The Washington Post published a story yesterday on the latest development in a large class-action nursing home lawsuit out of Maryland. On Wednesday the state began paying $16 million to various nursing homes and their residents as part of a settlement from a nursing home lawsuit filed in 2005.
The lawsuit involved the improper methods that the state used to gauge the ability of nursing home residents to pay for their own care without government assistance. According to the lawsuit, state officials erroneously inflated the income of certain nursing home residents. The state consequently used that inflation to refuse to provide supplemental financial support to offset the cost of their medical care at nursing homes.
Specifically, both state law and federal law required the state to consider the debt that a resident accrues while awaiting approval for Medicaid coverage as part of the calculation into their ability to pay for their own care without government support. Yet, officials did not factor this adverse financial burden into assessing resident finances. As a result of their mistake, many nursing home residents were left in severe financial straits-needing nursing home care but unable to pay for all of those services without some assistance from state welfare agencies.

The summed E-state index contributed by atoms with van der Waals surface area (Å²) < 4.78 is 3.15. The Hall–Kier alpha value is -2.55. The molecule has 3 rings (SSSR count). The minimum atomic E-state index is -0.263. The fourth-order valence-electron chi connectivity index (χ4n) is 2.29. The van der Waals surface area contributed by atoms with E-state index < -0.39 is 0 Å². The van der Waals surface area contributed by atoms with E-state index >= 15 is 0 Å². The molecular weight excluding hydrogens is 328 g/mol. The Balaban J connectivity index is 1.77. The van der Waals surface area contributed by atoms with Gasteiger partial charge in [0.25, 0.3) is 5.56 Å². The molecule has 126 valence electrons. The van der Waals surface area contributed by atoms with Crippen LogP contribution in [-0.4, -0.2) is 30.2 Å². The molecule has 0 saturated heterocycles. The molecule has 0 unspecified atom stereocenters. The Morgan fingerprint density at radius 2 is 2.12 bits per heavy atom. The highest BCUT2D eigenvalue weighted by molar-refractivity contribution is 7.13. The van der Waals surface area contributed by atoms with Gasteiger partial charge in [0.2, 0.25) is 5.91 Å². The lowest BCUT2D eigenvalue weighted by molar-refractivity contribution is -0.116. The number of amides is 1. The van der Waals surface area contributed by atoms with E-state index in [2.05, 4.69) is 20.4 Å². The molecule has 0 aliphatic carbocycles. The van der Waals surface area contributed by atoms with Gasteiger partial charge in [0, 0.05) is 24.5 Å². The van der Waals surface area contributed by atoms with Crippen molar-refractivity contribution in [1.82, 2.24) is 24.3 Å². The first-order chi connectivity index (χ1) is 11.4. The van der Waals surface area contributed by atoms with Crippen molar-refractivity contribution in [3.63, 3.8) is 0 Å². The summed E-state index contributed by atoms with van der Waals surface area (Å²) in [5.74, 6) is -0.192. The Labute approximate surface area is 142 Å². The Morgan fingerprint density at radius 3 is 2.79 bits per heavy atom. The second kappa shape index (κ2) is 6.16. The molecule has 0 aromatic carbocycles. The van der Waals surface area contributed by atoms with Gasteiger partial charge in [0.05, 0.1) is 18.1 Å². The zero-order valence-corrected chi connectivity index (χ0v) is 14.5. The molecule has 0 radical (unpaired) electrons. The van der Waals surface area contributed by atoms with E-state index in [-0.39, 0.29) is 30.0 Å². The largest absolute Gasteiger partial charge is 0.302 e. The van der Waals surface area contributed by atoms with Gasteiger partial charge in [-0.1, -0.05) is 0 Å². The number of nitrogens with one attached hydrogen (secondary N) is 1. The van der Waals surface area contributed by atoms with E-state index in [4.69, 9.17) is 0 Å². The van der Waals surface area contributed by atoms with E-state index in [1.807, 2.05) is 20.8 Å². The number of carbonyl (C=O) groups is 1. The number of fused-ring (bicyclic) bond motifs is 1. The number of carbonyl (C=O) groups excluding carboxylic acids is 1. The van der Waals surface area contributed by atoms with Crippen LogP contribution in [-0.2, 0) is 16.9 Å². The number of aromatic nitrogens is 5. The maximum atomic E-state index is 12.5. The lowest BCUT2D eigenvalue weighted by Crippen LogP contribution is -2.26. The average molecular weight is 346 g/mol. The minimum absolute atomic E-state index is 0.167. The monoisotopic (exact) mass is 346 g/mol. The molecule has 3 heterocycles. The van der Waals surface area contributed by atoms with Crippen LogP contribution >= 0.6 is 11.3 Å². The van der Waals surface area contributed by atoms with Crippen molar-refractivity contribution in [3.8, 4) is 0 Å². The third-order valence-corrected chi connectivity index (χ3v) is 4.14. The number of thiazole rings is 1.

In total almost 12,000 current and former residents were affected by the violation of nursing home law. The settlement will attempt to provide relief to those victimized by the legal wrong. Besides that basic fair compensation the resolution of the case also shone a light on the problem, ensuring that from now on the state will make changes to its calculation of funding. In that way, future nursing home residents are spared the stress and heartache of trying to survive while being denied legally obligated medical funds.
As this case demonstrates, and as our Chicago nursing home lawyers at Levin & Perconti have learned, lawsuits can serve an important social function. Besides attempting to correct a wrong to a particular resident, these lawsuits often serve as wake-up calls to extremely negligent conduct. In that way, future harm is prevented and the system of care is improved for all.